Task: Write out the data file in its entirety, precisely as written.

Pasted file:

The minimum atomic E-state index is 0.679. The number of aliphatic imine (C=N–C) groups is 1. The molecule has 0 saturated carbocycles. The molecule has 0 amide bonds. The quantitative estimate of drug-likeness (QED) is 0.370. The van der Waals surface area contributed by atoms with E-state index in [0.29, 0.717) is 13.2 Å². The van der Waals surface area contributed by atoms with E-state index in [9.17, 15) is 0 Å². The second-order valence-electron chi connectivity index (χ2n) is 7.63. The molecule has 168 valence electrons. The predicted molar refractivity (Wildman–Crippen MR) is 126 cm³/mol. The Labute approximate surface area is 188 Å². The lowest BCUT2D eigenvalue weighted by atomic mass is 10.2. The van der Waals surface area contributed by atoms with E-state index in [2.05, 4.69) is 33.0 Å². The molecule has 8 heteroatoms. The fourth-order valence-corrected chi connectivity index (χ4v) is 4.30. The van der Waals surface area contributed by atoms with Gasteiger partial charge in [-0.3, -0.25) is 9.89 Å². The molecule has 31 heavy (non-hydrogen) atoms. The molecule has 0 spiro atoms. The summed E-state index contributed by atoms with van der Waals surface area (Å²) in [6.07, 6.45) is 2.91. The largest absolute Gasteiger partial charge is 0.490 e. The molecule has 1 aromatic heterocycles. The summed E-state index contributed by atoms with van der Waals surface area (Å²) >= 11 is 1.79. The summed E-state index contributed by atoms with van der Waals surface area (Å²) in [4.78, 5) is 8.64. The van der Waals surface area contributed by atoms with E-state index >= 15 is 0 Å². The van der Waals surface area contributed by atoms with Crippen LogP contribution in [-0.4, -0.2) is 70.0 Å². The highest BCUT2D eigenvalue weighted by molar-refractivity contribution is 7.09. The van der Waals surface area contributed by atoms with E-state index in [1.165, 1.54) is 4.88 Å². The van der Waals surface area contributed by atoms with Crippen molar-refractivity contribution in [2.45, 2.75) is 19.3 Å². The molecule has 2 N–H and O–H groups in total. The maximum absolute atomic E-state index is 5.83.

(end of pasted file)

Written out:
The minimum atomic E-state index is 0.679. The number of aliphatic imine (C=N–C) groups is 1. The molecule has 0 saturated carbocycles. The molecule has 0 amide bonds. The quantitative estimate of drug-likeness (QED) is 0.370. The van der Waals surface area contributed by atoms with E-state index in [0.29, 0.717) is 13.2 Å². The van der Waals surface area contributed by atoms with E-state index in [9.17, 15) is 0 Å². The second-order valence-electron chi connectivity index (χ2n) is 7.63. The molecule has 168 valence electrons. The predicted molar refractivity (Wildman–Crippen MR) is 126 cm³/mol. The Labute approximate surface area is 188 Å². The lowest BCUT2D eigenvalue weighted by atomic mass is 10.2. The van der Waals surface area contributed by atoms with E-state index in [2.05, 4.69) is 33.0 Å². The molecule has 8 heteroatoms. The fourth-order valence-corrected chi connectivity index (χ4v) is 4.30. The van der Waals surface area contributed by atoms with Gasteiger partial charge in [-0.3, -0.25) is 9.89 Å². The molecule has 31 heavy (non-hydrogen) atoms. The molecule has 0 spiro atoms. The summed E-state index contributed by atoms with van der Waals surface area (Å²) in [6.07, 6.45) is 2.91. The largest absolute Gasteiger partial charge is 0.490 e. The molecule has 1 aromatic heterocycles. The summed E-state index contributed by atoms with van der Waals surface area (Å²) >= 11 is 1.79. The summed E-state index contributed by atoms with van der Waals surface area (Å²) in [4.78, 5) is 8.64. The van der Waals surface area contributed by atoms with E-state index >= 15 is 0 Å². The van der Waals surface area contributed by atoms with Crippen LogP contribution in [-0.4, -0.2) is 70.0 Å². The highest BCUT2D eigenvalue weighted by molar-refractivity contribution is 7.09. The van der Waals surface area contributed by atoms with E-state index in [1.165, 1.54) is 4.88 Å². The van der Waals surface area contributed by atoms with Crippen molar-refractivity contribution in [2.45, 2.75) is 19.3 Å². The molecule has 2 N–H and O–H groups in total. The maximum absolute atomic E-state index is 5.83.